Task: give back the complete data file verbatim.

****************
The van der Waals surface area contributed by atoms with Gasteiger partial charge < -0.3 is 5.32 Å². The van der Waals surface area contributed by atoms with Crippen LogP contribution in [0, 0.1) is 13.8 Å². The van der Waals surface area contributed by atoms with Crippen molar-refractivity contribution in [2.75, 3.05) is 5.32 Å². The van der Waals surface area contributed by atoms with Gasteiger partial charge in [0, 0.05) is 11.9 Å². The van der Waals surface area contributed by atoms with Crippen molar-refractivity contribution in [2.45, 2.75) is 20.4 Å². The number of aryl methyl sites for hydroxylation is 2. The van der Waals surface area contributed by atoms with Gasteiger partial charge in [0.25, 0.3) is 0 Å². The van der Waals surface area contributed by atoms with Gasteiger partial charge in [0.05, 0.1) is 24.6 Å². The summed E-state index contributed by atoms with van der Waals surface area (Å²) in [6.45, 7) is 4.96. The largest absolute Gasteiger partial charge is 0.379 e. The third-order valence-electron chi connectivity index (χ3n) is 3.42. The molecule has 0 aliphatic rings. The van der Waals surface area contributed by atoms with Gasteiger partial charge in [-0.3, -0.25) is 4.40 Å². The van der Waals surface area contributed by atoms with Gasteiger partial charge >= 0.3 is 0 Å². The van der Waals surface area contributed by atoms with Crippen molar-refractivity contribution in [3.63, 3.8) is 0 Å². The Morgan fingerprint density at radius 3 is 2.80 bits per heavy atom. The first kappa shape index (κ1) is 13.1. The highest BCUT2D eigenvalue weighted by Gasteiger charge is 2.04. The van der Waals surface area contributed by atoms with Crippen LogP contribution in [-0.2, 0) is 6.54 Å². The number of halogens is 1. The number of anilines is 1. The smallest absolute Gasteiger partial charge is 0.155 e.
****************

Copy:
The van der Waals surface area contributed by atoms with Gasteiger partial charge < -0.3 is 5.32 Å². The van der Waals surface area contributed by atoms with Crippen LogP contribution in [0, 0.1) is 13.8 Å². The van der Waals surface area contributed by atoms with Crippen molar-refractivity contribution in [2.75, 3.05) is 5.32 Å². The van der Waals surface area contributed by atoms with Gasteiger partial charge in [0, 0.05) is 11.9 Å². The van der Waals surface area contributed by atoms with Crippen molar-refractivity contribution in [2.45, 2.75) is 20.4 Å². The number of aryl methyl sites for hydroxylation is 2. The van der Waals surface area contributed by atoms with Gasteiger partial charge in [0.25, 0.3) is 0 Å². The van der Waals surface area contributed by atoms with Gasteiger partial charge in [0.05, 0.1) is 24.6 Å². The summed E-state index contributed by atoms with van der Waals surface area (Å²) in [6.45, 7) is 4.96. The largest absolute Gasteiger partial charge is 0.379 e. The third-order valence-electron chi connectivity index (χ3n) is 3.42. The molecule has 0 aliphatic rings. The van der Waals surface area contributed by atoms with Gasteiger partial charge in [-0.3, -0.25) is 4.40 Å². The van der Waals surface area contributed by atoms with Gasteiger partial charge >= 0.3 is 0 Å². The van der Waals surface area contributed by atoms with Crippen molar-refractivity contribution in [3.63, 3.8) is 0 Å². The Morgan fingerprint density at radius 3 is 2.80 bits per heavy atom. The first kappa shape index (κ1) is 13.1. The highest BCUT2D eigenvalue weighted by Gasteiger charge is 2.04. The van der Waals surface area contributed by atoms with Crippen LogP contribution in [-0.2, 0) is 6.54 Å². The number of halogens is 1. The number of anilines is 1. The smallest absolute Gasteiger partial charge is 0.155 e.